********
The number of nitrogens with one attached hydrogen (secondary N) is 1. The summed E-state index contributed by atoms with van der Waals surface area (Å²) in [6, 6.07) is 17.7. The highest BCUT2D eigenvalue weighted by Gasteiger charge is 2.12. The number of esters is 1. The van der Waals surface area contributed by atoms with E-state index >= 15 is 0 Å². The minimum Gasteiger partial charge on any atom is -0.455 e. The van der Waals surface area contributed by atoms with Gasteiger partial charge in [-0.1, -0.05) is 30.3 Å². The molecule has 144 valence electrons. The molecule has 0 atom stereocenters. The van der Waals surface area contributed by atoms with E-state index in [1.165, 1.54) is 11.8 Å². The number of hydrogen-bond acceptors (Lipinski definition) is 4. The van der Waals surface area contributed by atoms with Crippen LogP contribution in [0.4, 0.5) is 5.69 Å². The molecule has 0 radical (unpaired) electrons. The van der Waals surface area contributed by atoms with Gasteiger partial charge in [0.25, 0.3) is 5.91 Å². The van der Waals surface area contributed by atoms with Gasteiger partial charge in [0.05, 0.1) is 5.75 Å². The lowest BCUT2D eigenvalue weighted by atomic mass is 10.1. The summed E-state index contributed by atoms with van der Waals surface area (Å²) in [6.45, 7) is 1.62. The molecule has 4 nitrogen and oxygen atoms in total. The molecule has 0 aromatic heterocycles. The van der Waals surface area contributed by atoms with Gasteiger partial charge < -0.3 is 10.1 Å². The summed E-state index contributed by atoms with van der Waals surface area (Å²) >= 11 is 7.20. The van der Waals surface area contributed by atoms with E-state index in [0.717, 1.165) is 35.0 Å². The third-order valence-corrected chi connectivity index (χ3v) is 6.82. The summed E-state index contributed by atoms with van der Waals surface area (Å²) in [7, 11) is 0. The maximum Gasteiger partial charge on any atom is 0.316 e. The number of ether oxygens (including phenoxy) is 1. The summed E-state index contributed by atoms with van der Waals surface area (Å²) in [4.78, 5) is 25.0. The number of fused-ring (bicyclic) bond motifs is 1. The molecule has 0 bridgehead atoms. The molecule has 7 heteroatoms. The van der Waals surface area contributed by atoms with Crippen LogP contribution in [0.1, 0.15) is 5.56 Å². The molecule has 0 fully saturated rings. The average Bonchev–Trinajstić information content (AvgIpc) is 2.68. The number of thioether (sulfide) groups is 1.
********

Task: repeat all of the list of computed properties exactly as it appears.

The number of nitrogens with one attached hydrogen (secondary N) is 1. The summed E-state index contributed by atoms with van der Waals surface area (Å²) in [6, 6.07) is 17.7. The highest BCUT2D eigenvalue weighted by Gasteiger charge is 2.12. The number of esters is 1. The van der Waals surface area contributed by atoms with E-state index >= 15 is 0 Å². The minimum Gasteiger partial charge on any atom is -0.455 e. The van der Waals surface area contributed by atoms with Gasteiger partial charge in [-0.1, -0.05) is 30.3 Å². The molecule has 144 valence electrons. The molecule has 0 atom stereocenters. The van der Waals surface area contributed by atoms with E-state index in [1.165, 1.54) is 11.8 Å². The number of hydrogen-bond acceptors (Lipinski definition) is 4. The van der Waals surface area contributed by atoms with Crippen LogP contribution in [0.4, 0.5) is 5.69 Å². The molecule has 0 radical (unpaired) electrons. The van der Waals surface area contributed by atoms with Gasteiger partial charge in [0.25, 0.3) is 5.91 Å². The van der Waals surface area contributed by atoms with Gasteiger partial charge in [0.05, 0.1) is 5.75 Å². The lowest BCUT2D eigenvalue weighted by atomic mass is 10.1. The summed E-state index contributed by atoms with van der Waals surface area (Å²) in [6.45, 7) is 1.62. The molecule has 4 nitrogen and oxygen atoms in total. The molecule has 0 aromatic heterocycles. The van der Waals surface area contributed by atoms with Gasteiger partial charge < -0.3 is 10.1 Å². The summed E-state index contributed by atoms with van der Waals surface area (Å²) >= 11 is 7.20. The van der Waals surface area contributed by atoms with E-state index in [0.717, 1.165) is 35.0 Å². The third-order valence-corrected chi connectivity index (χ3v) is 6.82. The summed E-state index contributed by atoms with van der Waals surface area (Å²) in [7, 11) is 0. The maximum Gasteiger partial charge on any atom is 0.316 e. The number of ether oxygens (including phenoxy) is 1. The summed E-state index contributed by atoms with van der Waals surface area (Å²) in [4.78, 5) is 25.0. The number of fused-ring (bicyclic) bond motifs is 1. The molecule has 0 bridgehead atoms. The molecule has 7 heteroatoms. The van der Waals surface area contributed by atoms with Crippen LogP contribution in [0.1, 0.15) is 5.56 Å². The molecule has 0 fully saturated rings. The average Bonchev–Trinajstić information content (AvgIpc) is 2.68. The number of thioether (sulfide) groups is 1.